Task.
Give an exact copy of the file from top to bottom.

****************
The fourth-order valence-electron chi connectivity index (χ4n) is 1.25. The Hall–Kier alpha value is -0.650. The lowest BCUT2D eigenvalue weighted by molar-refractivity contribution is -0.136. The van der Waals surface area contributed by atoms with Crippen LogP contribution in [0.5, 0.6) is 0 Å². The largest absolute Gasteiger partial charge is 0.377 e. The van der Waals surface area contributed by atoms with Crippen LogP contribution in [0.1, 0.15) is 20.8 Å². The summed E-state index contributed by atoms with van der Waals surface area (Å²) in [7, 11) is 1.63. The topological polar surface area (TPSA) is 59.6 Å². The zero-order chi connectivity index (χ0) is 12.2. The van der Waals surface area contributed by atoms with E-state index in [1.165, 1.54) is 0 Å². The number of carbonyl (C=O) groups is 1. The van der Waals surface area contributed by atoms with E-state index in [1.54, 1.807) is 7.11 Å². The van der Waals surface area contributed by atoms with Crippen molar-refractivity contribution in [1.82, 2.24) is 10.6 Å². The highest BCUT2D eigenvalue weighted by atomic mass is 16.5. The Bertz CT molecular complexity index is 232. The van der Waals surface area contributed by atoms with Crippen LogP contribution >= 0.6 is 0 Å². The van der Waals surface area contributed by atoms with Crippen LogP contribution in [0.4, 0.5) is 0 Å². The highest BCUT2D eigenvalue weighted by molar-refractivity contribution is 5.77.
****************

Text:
The fourth-order valence-electron chi connectivity index (χ4n) is 1.25. The Hall–Kier alpha value is -0.650. The lowest BCUT2D eigenvalue weighted by molar-refractivity contribution is -0.136. The van der Waals surface area contributed by atoms with Crippen LogP contribution in [0.5, 0.6) is 0 Å². The largest absolute Gasteiger partial charge is 0.377 e. The van der Waals surface area contributed by atoms with Crippen LogP contribution in [0.1, 0.15) is 20.8 Å². The summed E-state index contributed by atoms with van der Waals surface area (Å²) in [7, 11) is 1.63. The topological polar surface area (TPSA) is 59.6 Å². The zero-order chi connectivity index (χ0) is 12.2. The van der Waals surface area contributed by atoms with E-state index in [1.165, 1.54) is 0 Å². The number of carbonyl (C=O) groups is 1. The van der Waals surface area contributed by atoms with E-state index in [1.54, 1.807) is 7.11 Å². The van der Waals surface area contributed by atoms with Crippen molar-refractivity contribution in [1.82, 2.24) is 10.6 Å². The highest BCUT2D eigenvalue weighted by atomic mass is 16.5. The Bertz CT molecular complexity index is 232. The van der Waals surface area contributed by atoms with Crippen LogP contribution >= 0.6 is 0 Å². The van der Waals surface area contributed by atoms with Crippen LogP contribution in [0.4, 0.5) is 0 Å². The highest BCUT2D eigenvalue weighted by molar-refractivity contribution is 5.77.